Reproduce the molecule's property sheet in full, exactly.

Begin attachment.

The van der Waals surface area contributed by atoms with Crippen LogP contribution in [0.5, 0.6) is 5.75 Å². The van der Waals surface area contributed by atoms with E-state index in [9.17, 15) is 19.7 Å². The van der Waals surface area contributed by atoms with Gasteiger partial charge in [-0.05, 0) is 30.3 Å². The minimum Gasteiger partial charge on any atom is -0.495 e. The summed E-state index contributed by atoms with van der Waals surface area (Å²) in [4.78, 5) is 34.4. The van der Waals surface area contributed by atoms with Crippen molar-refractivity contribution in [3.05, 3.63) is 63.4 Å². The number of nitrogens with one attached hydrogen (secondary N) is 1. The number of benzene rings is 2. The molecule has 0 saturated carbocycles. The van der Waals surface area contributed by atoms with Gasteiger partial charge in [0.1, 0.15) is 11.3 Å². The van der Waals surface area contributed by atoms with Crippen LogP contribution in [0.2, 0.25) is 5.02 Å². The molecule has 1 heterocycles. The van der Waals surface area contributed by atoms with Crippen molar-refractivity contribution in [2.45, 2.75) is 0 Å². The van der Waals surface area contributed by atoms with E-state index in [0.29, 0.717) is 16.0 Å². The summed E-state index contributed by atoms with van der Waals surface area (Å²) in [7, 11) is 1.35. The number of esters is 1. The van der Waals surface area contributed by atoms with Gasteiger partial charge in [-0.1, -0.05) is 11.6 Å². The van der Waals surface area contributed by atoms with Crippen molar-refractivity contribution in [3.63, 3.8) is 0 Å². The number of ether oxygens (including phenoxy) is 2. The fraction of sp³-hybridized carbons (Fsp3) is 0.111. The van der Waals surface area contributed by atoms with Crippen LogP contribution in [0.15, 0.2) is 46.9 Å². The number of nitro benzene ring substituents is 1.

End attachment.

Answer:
The van der Waals surface area contributed by atoms with Crippen LogP contribution in [0.5, 0.6) is 5.75 Å². The van der Waals surface area contributed by atoms with E-state index in [9.17, 15) is 19.7 Å². The van der Waals surface area contributed by atoms with Gasteiger partial charge in [-0.05, 0) is 30.3 Å². The minimum Gasteiger partial charge on any atom is -0.495 e. The summed E-state index contributed by atoms with van der Waals surface area (Å²) in [4.78, 5) is 34.4. The van der Waals surface area contributed by atoms with Crippen molar-refractivity contribution in [3.05, 3.63) is 63.4 Å². The number of nitrogens with one attached hydrogen (secondary N) is 1. The number of benzene rings is 2. The molecule has 0 saturated carbocycles. The van der Waals surface area contributed by atoms with Gasteiger partial charge in [0.1, 0.15) is 11.3 Å². The van der Waals surface area contributed by atoms with Crippen LogP contribution in [0.2, 0.25) is 5.02 Å². The molecule has 1 heterocycles. The van der Waals surface area contributed by atoms with Crippen molar-refractivity contribution in [2.45, 2.75) is 0 Å². The van der Waals surface area contributed by atoms with E-state index in [0.29, 0.717) is 16.0 Å². The summed E-state index contributed by atoms with van der Waals surface area (Å²) in [7, 11) is 1.35. The number of esters is 1. The van der Waals surface area contributed by atoms with Gasteiger partial charge in [-0.1, -0.05) is 11.6 Å². The van der Waals surface area contributed by atoms with Crippen molar-refractivity contribution in [3.63, 3.8) is 0 Å². The number of ether oxygens (including phenoxy) is 2. The fraction of sp³-hybridized carbons (Fsp3) is 0.111. The van der Waals surface area contributed by atoms with Crippen LogP contribution in [0.15, 0.2) is 46.9 Å². The number of nitro benzene ring substituents is 1.